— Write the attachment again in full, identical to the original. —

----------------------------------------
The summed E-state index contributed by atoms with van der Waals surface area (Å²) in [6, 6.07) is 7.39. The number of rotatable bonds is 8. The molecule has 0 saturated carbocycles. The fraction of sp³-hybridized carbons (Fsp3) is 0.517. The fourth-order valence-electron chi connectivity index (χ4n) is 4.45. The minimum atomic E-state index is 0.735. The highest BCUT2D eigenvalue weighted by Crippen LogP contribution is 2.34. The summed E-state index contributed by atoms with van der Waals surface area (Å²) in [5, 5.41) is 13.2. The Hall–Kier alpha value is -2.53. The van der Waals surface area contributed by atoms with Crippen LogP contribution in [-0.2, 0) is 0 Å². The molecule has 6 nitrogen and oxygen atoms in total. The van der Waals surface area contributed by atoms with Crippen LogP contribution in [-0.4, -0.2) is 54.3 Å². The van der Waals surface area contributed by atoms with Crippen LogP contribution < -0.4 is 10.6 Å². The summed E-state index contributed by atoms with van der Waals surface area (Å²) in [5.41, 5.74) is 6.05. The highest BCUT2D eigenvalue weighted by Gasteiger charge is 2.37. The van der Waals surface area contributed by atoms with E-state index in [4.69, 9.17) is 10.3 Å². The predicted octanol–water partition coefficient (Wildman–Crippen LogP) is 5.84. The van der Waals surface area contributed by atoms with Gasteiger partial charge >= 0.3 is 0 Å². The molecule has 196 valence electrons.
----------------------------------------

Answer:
The summed E-state index contributed by atoms with van der Waals surface area (Å²) in [6, 6.07) is 7.39. The number of rotatable bonds is 8. The molecule has 0 saturated carbocycles. The fraction of sp³-hybridized carbons (Fsp3) is 0.517. The fourth-order valence-electron chi connectivity index (χ4n) is 4.45. The minimum atomic E-state index is 0.735. The highest BCUT2D eigenvalue weighted by Crippen LogP contribution is 2.34. The summed E-state index contributed by atoms with van der Waals surface area (Å²) in [5, 5.41) is 13.2. The Hall–Kier alpha value is -2.53. The van der Waals surface area contributed by atoms with Crippen LogP contribution in [-0.2, 0) is 0 Å². The molecule has 6 nitrogen and oxygen atoms in total. The van der Waals surface area contributed by atoms with Crippen LogP contribution in [-0.4, -0.2) is 54.3 Å². The van der Waals surface area contributed by atoms with Crippen LogP contribution < -0.4 is 10.6 Å². The summed E-state index contributed by atoms with van der Waals surface area (Å²) in [5.41, 5.74) is 6.05. The highest BCUT2D eigenvalue weighted by Gasteiger charge is 2.37. The van der Waals surface area contributed by atoms with E-state index in [4.69, 9.17) is 10.3 Å². The predicted octanol–water partition coefficient (Wildman–Crippen LogP) is 5.84. The van der Waals surface area contributed by atoms with Gasteiger partial charge >= 0.3 is 0 Å². The molecule has 196 valence electrons.